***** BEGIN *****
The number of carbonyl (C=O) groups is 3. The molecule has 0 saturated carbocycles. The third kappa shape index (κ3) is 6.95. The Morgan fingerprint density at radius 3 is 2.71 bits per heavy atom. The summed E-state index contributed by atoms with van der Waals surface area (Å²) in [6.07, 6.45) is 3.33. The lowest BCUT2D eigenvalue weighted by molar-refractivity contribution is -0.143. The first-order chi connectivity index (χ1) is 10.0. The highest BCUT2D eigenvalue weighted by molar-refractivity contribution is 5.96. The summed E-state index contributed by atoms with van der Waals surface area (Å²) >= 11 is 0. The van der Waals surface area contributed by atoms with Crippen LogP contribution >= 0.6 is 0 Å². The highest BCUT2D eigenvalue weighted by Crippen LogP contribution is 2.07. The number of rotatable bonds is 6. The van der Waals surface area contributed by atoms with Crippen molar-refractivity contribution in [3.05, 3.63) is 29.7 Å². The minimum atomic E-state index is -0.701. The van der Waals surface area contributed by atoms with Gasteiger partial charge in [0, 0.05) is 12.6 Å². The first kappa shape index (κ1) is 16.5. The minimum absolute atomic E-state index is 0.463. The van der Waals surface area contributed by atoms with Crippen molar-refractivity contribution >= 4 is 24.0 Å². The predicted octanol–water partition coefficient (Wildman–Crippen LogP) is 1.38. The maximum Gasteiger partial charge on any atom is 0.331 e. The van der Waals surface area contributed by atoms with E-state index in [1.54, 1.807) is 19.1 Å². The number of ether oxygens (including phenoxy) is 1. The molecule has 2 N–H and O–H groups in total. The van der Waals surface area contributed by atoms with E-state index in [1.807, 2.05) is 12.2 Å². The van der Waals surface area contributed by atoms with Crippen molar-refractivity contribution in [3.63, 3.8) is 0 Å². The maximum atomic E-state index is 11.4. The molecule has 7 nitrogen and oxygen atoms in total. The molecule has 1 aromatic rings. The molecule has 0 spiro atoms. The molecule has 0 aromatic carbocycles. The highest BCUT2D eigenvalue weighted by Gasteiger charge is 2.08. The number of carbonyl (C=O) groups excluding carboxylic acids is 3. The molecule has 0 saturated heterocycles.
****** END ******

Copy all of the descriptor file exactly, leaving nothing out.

The number of carbonyl (C=O) groups is 3. The molecule has 0 saturated carbocycles. The third kappa shape index (κ3) is 6.95. The Morgan fingerprint density at radius 3 is 2.71 bits per heavy atom. The summed E-state index contributed by atoms with van der Waals surface area (Å²) in [6.07, 6.45) is 3.33. The lowest BCUT2D eigenvalue weighted by molar-refractivity contribution is -0.143. The first-order chi connectivity index (χ1) is 10.0. The highest BCUT2D eigenvalue weighted by molar-refractivity contribution is 5.96. The summed E-state index contributed by atoms with van der Waals surface area (Å²) >= 11 is 0. The van der Waals surface area contributed by atoms with Crippen LogP contribution >= 0.6 is 0 Å². The highest BCUT2D eigenvalue weighted by Crippen LogP contribution is 2.07. The number of rotatable bonds is 6. The van der Waals surface area contributed by atoms with Crippen molar-refractivity contribution in [3.05, 3.63) is 29.7 Å². The minimum atomic E-state index is -0.701. The van der Waals surface area contributed by atoms with Gasteiger partial charge in [0, 0.05) is 12.6 Å². The first kappa shape index (κ1) is 16.5. The minimum absolute atomic E-state index is 0.463. The van der Waals surface area contributed by atoms with Crippen molar-refractivity contribution >= 4 is 24.0 Å². The predicted octanol–water partition coefficient (Wildman–Crippen LogP) is 1.38. The maximum Gasteiger partial charge on any atom is 0.331 e. The van der Waals surface area contributed by atoms with E-state index in [1.54, 1.807) is 19.1 Å². The number of ether oxygens (including phenoxy) is 1. The molecule has 2 N–H and O–H groups in total. The van der Waals surface area contributed by atoms with E-state index in [1.807, 2.05) is 12.2 Å². The van der Waals surface area contributed by atoms with Crippen molar-refractivity contribution in [3.63, 3.8) is 0 Å². The maximum atomic E-state index is 11.4. The molecule has 7 nitrogen and oxygen atoms in total. The molecule has 1 aromatic rings. The molecule has 0 spiro atoms. The molecule has 0 aromatic carbocycles. The highest BCUT2D eigenvalue weighted by Gasteiger charge is 2.08. The number of carbonyl (C=O) groups excluding carboxylic acids is 3. The molecule has 0 saturated heterocycles.